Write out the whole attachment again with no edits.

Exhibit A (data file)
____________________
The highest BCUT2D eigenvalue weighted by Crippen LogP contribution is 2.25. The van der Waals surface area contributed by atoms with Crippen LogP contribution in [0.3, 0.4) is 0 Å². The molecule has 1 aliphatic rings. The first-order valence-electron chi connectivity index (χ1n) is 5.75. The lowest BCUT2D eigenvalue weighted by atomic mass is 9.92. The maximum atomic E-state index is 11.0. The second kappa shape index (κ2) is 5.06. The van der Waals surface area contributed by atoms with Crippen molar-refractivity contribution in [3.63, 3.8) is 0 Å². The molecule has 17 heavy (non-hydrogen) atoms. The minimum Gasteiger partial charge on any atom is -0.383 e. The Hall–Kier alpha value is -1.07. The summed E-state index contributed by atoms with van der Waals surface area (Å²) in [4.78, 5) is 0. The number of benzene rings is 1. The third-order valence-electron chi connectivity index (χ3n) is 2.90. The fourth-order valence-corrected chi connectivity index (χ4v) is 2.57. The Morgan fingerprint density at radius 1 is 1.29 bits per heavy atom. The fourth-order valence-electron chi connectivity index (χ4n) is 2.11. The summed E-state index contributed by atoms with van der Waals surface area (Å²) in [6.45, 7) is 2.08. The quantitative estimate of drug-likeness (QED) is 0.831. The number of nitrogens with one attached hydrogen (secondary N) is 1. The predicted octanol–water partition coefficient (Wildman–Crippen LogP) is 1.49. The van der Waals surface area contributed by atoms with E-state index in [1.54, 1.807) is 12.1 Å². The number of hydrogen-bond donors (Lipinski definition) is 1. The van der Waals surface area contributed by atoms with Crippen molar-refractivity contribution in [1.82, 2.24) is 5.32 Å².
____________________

The highest BCUT2D eigenvalue weighted by Crippen LogP contribution is 2.25. The van der Waals surface area contributed by atoms with Crippen LogP contribution in [0.3, 0.4) is 0 Å². The molecule has 1 aliphatic rings. The first-order valence-electron chi connectivity index (χ1n) is 5.75. The lowest BCUT2D eigenvalue weighted by atomic mass is 9.92. The maximum atomic E-state index is 11.0. The second kappa shape index (κ2) is 5.06. The van der Waals surface area contributed by atoms with Crippen molar-refractivity contribution in [3.63, 3.8) is 0 Å². The molecule has 17 heavy (non-hydrogen) atoms. The minimum Gasteiger partial charge on any atom is -0.383 e. The Hall–Kier alpha value is -1.07. The summed E-state index contributed by atoms with van der Waals surface area (Å²) in [4.78, 5) is 0. The number of benzene rings is 1. The third-order valence-electron chi connectivity index (χ3n) is 2.90. The fourth-order valence-corrected chi connectivity index (χ4v) is 2.57. The Morgan fingerprint density at radius 1 is 1.29 bits per heavy atom. The fourth-order valence-electron chi connectivity index (χ4n) is 2.11. The summed E-state index contributed by atoms with van der Waals surface area (Å²) in [6.45, 7) is 2.08. The quantitative estimate of drug-likeness (QED) is 0.831. The number of nitrogens with one attached hydrogen (secondary N) is 1. The predicted octanol–water partition coefficient (Wildman–Crippen LogP) is 1.49. The van der Waals surface area contributed by atoms with E-state index in [1.54, 1.807) is 12.1 Å². The number of hydrogen-bond donors (Lipinski definition) is 1. The van der Waals surface area contributed by atoms with Crippen molar-refractivity contribution in [1.82, 2.24) is 5.32 Å².